6 Practical Ways to Deal With Financial Anxiety

6 Practical Ways to Deal With Financial Anxiety

by Sue Jones
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Another tool I sometimes recommend when financial anxiety manifests physically is to, literally, shake it off. If your heart is racing, your stomach is in knots, or your breathing becomes shallow when thinking about signing up for life insurance at work, say, you can try standing up and shaking your arms or legs (I like to picture my overzealous Portuguese Water Dog Birdie doing one of her full-body shakes for inspiration). It might sound a little strange, but the technique is based on a therapy model developed by renowned trauma psychotherapist Peter Levine, PhD, called “somatic experiencing”—which involves processing and releasing tension and stress by tuning into and sometimes moving your body. Like other grounding techniques for anxiety, a bout of vigorous movement may help regulate your nervous system, at least in the moment.

4. Take your time learning about money.

Financial education is often preached as the way to end financial anxiety, and while it can certainly help, the mainstream advice to fill your brain with money management information is often short-sighted. Trying to learn everything you can about personal finance at once can cause you to feel overwhelmed, which, yep, can lead to financial anxiety! For example, someone might get very interested in zero-based budgeting (a method that accounts for every penny, every month), so they spend a lot of time researching the topic and creating the perfect color-coded spreadsheet, and then end up feeling like a failure when they overspend in a certain area, causing them to give up and decide that managing their money isn’t for them.

Instead, I recommend educating yourself in bite-sized chunks. Learn a bit about budgeting one month, for example, then listen to a podcast on emergency funds or try reading a book on investing the next month. I’m also a fan of regularly setting aside time to engage with money—I now schedule 45 minutes each month to dedicate to whatever financial to-dos are on my list, but when I was first getting started, it was 30 minutes per week. This way, when I experience a twinge of anxiety about a certain financial task, I know I have dedicated time to focus on it, which helps me feel calmer.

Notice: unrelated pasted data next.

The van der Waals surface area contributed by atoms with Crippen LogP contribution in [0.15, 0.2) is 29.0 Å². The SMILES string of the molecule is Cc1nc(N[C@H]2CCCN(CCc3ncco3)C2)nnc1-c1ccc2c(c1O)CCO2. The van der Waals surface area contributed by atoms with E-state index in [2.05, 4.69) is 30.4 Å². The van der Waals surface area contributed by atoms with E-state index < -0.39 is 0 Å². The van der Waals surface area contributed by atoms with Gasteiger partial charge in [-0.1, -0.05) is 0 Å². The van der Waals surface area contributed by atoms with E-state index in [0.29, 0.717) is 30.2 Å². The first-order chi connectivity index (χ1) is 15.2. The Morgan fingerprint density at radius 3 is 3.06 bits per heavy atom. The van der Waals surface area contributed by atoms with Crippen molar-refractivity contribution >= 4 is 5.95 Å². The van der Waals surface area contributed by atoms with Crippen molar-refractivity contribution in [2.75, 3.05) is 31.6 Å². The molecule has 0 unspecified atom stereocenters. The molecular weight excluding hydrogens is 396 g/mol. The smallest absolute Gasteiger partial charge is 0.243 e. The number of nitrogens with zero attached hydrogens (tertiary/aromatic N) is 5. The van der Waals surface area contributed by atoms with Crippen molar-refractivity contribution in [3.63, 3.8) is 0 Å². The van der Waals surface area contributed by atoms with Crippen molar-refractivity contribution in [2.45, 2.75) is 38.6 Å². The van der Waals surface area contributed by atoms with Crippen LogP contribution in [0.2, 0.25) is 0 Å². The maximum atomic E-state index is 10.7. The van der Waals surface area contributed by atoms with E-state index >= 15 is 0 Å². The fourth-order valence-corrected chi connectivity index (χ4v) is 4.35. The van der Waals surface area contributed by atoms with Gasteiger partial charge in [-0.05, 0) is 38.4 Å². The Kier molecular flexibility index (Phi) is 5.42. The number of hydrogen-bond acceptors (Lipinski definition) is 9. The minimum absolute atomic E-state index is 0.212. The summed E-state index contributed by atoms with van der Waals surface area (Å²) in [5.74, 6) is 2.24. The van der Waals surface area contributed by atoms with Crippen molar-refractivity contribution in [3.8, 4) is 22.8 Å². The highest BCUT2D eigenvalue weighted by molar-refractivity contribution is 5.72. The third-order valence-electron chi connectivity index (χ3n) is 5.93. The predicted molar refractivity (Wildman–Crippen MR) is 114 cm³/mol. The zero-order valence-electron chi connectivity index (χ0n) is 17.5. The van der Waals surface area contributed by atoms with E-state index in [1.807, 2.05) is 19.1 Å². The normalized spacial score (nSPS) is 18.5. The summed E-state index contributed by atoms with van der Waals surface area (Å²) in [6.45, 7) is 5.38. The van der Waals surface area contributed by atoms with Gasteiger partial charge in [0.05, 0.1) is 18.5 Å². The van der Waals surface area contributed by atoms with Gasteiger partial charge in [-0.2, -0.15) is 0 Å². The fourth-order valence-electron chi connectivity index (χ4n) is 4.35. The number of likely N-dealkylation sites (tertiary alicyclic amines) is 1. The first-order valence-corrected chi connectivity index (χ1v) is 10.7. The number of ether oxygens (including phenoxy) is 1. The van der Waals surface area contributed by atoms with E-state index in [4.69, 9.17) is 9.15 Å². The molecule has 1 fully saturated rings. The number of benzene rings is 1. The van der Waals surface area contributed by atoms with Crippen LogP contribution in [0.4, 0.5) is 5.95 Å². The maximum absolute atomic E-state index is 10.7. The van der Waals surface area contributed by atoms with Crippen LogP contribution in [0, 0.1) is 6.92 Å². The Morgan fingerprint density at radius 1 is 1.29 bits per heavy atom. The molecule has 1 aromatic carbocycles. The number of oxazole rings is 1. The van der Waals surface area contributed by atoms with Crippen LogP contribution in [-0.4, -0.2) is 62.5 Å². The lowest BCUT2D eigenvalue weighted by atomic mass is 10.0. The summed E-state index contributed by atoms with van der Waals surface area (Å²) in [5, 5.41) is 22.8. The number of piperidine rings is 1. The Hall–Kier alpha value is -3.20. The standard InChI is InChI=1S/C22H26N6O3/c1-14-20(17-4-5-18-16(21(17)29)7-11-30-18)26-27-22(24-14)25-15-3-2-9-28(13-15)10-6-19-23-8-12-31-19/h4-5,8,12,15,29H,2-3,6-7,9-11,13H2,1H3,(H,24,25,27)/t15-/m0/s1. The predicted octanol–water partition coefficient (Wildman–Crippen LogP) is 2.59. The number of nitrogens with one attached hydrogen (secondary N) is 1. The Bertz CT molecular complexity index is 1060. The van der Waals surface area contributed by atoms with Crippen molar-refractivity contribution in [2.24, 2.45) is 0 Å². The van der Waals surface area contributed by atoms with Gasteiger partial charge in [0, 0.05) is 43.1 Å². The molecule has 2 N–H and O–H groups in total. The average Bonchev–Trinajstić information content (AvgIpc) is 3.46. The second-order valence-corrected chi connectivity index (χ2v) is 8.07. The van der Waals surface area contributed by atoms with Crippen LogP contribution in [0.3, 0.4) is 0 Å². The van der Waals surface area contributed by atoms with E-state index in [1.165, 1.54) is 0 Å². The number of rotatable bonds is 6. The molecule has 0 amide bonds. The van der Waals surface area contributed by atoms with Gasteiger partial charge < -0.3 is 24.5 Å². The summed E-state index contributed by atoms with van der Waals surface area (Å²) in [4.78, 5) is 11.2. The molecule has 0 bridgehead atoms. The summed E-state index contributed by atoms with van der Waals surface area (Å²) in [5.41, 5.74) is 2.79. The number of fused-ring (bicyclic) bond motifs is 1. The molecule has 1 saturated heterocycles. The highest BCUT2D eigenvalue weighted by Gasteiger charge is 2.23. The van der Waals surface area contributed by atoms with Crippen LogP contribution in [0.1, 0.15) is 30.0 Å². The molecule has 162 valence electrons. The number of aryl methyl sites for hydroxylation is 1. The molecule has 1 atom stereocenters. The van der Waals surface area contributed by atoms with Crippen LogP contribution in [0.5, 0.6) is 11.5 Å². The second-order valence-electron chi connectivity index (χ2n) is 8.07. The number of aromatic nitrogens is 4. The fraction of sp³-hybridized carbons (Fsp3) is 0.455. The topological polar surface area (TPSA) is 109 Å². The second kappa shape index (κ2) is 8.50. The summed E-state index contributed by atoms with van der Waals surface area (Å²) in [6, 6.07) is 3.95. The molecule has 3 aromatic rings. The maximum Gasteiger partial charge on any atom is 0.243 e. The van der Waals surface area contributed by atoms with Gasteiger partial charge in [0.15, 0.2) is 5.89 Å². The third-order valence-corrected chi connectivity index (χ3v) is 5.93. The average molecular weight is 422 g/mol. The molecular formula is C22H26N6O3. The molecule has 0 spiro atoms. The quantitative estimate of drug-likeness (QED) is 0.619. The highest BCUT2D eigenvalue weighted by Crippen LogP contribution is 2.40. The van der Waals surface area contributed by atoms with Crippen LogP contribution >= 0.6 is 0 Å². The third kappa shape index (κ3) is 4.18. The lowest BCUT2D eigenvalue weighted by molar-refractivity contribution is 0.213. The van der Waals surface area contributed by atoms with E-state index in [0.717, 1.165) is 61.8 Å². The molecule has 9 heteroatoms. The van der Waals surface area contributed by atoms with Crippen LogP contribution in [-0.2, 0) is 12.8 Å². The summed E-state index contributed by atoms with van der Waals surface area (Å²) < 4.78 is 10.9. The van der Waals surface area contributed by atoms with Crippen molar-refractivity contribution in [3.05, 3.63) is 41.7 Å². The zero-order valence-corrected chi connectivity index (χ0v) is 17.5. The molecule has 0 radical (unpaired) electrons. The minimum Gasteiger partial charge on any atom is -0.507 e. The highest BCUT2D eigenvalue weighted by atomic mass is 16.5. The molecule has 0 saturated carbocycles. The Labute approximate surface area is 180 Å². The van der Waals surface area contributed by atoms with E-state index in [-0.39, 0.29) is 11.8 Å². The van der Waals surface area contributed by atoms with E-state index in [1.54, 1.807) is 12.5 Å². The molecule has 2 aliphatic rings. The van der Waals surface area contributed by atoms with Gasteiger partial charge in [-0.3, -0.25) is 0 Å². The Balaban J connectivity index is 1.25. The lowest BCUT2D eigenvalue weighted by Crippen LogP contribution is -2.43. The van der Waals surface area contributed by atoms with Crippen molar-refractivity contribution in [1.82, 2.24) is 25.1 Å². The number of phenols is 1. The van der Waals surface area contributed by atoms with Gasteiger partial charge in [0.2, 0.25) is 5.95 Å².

5. Come up with your own money language.

Jargon like “annuity,” “diversification,” “balance sheet,” and “time horizon” can be a turnoff in the money management space–especially if you’re experiencing financial anxiety. Many people I work with say they feel like personal finance isn’t for them because they’re intimidated by the cascade of confusing terms. Instead, try renaming terms with words that make you feel less anxious. For me, “budget” feels restrictive and punitive, so I use the term “spending plan” instead. The outcome is the same, but I’m less likely to feel anxious when using a term I feel more comfortable with. Other examples of this are calling an emergency fund a “life happens fund” or calling a retirement account a “financial freedom” account. This may seem trivial, but I’ve noticed (in myself and in my clients) that it can make engaging with money significantly more welcoming.

6. Know that it’s okay if you need to seek professional help.

While the above tips can certainly help dial down financial anxiety in certain circumstances, it’s important to note that they might not work for you—and it’s not your fault if they don’t. If your financial anxiety is ongoing and regularly impacts your ability to take care of yourself, get work done, and/or interact with others, a health care professional can help you determine the severity of your anxiety and offer treatment options to help you manage it. If you have one, you can ask your primary care provider for an anxiety assessment and potentially seek therapy, if you’re able. (The Financial Therapy Association has a database of therapists who specialize in financial wellness, some of which accept insurance and/or offer sliding-scale services.)

And if you’re struggling to make ends meet, are in a cycle of credit card debt, and/or are worried about your ability to pay for basic needs, you’ll also need more help than the advice in this article. In that case, working with a professional to figure out how to earn more and spend less so you can meet your financial needs is most important. If a financial therapist isn’t accessible to you, the United Way’s free programs on financial stability are a great resource—you can google “United Way financial stability + your county” to see if there’s help available in your area. Clever Girl Finance—an education platform focused on helping women achieve financial independence and closing the racial wealth gap—also offers a host of free courses that can support you in reaching your financial wellness goals.


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